Why America's hated: all that and more from your teachers union

December 6, 2001 | G&M – Page A25 | Margaret Wente

Doug Little teaches high-school history at Rosedale Heights in Toronto. He's
also the editor of his union newsletter, which goes out to 6,500 teachers in
Toronto. This month, he and his editorial board decided to include a handy
backgrounder to current events. It is a densely printed page titled, "Why
America is hated," and it is billed as "a resource to history and geography
teachers to stimulate debate in classes." The page is presented as a factual
chronology of recent Middle East history. It starts like this:
1948: Israel established. U.S. declines to press Israel to allow expelled
Palestinians to return.
1949: CIA backs coup against elected government of Syria.
It ends like this:
2000-present: Israel uses U.S. arms in attempt to crush Palestinian
uprising, killing hundreds of civilians.

From beginning to end, the United States and Israel are depictedas the root
of all evil. There is no mention of the Oslo peace accord, or Camp David, or
suicide bombers, or anything else that might suggest that the story has more
than one side.

The Ontario Secondary School Teachers Federation has long been known for
loudmouthed leftism, and the Toronto district of the OSSTF is perhaps the
loudest of them all. In ordinary times, who cares? But these aren't ordinary
times.

"I was absolutely offended," says teacher Allen Charney. "I've typically not
been an activist, but I have to get in the ring with this one. These people
are disseminating inaccuracies and historical revisionism, and exceeding
their mandate."

I asked him whether any teachers might actually be influenced by Mr.
Little's effort to help them. "I would say that people who are perhaps not
as steeped in history are quite vulnerable to these kinds of things. It
might substantiate what they may already suspect to be true."

Mr. Little, who teaches Grades 11, 12 and OAC, picked up his "teachers
resource" from Z, an obscure left-wing magazine. He says he meant to credit
the source but forgot.

"The United States has a long history of meddling in [Middle East] affairs,"
he told me. "We thought we would present that point of view to teachers as
an explanation of why many people in the Islamic world would not like the
U.S." In his view, the account is both accurate and fair.

Not surprisingly, the Canadian Jewish Congress calls it blatant propaganda.
The CJC says it also violates the school board's policy of presenting
balance in the classroom on controversial matters.

"The main thing that bothers us is that this is supposedly distributed for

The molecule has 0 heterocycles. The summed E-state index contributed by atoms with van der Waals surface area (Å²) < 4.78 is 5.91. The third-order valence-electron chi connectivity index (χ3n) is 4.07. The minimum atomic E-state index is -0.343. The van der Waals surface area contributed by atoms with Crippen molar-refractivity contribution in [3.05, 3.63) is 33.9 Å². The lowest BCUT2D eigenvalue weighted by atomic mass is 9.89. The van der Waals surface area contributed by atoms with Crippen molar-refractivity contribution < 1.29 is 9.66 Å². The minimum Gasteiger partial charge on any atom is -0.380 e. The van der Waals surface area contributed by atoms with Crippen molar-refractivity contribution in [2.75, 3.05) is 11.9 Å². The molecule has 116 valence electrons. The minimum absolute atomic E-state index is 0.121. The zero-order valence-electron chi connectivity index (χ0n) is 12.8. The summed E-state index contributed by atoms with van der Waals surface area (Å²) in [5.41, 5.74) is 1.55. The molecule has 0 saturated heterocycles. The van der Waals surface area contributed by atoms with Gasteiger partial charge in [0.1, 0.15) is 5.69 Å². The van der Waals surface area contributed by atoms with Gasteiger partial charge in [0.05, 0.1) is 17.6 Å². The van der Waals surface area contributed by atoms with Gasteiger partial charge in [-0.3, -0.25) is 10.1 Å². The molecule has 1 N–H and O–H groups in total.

classroom use," says Ed Morgan, chairman of the CJC's Ontario region and a
professor of international law. "When you put it all together, bin Laden
himself couldn't have said it better."

Mr. Little says that he and his editorial board didn't set out to provide
"balance." Instead, they wanted to "balance" what they regard as the
pro-American, pro-Israeli line that Canadian children are spoon-fed. "It's
meant to balance the message in the main media, which is overwhelmingly the
other way: It's our boys and our crusade," he told me.

Responding to the CJC's complaint, Mr. Little wrote: "We make no pretense of
being 'objective.' We do not have a 'balance' [sic] view of the Mike Harris
regime. We do not have a 'balanced' view of oppression anywhere. We side
with the oppressed and against the oppressor. We view America, and Israel,
as its agent, as the prime oppressor in this case in the Middle East."

To be sure, so do some readers of The Globe. What's disconcerting is that
Mr. Little, a history teacher for the past 23 years, is quite sure that he
is right. His letter to the CJC concludes, "The debate should be, are these
facts in the paper untrue? . . . Try to dispute the facts of recent Mideast
history and, like we have, stay away from rhetoric or distortion."

The head of the OSSTF, Earl Manners, has tried to weasel out of this one. He
says that even though Mr. Little presented his "teachers resource" on union
letterhead and printed it with union money and distributed it to union
members, it doesn't reflect official union views. He even wrote the CJC, in
an astonishing non sequitur, that the debate provoked by Mr. Little's
newsletter "points to the need for greater understanding of all religions in
a multicultural society -- something only the public school system can
provide."

Yesterday, union executives from District 12 also declared that Mr. Little's
views are not official. But I hope Toronto's teachers don't let their union
or Mr. Little off the hook. I hope the school board doesn't, either, or the
parents.

Last spring, maybe, we could afford to be indifferent to this kind of
bigotry. But not now. Just look at the agonizing pictures on our front
pages, and you'll see why.


last updated march 2013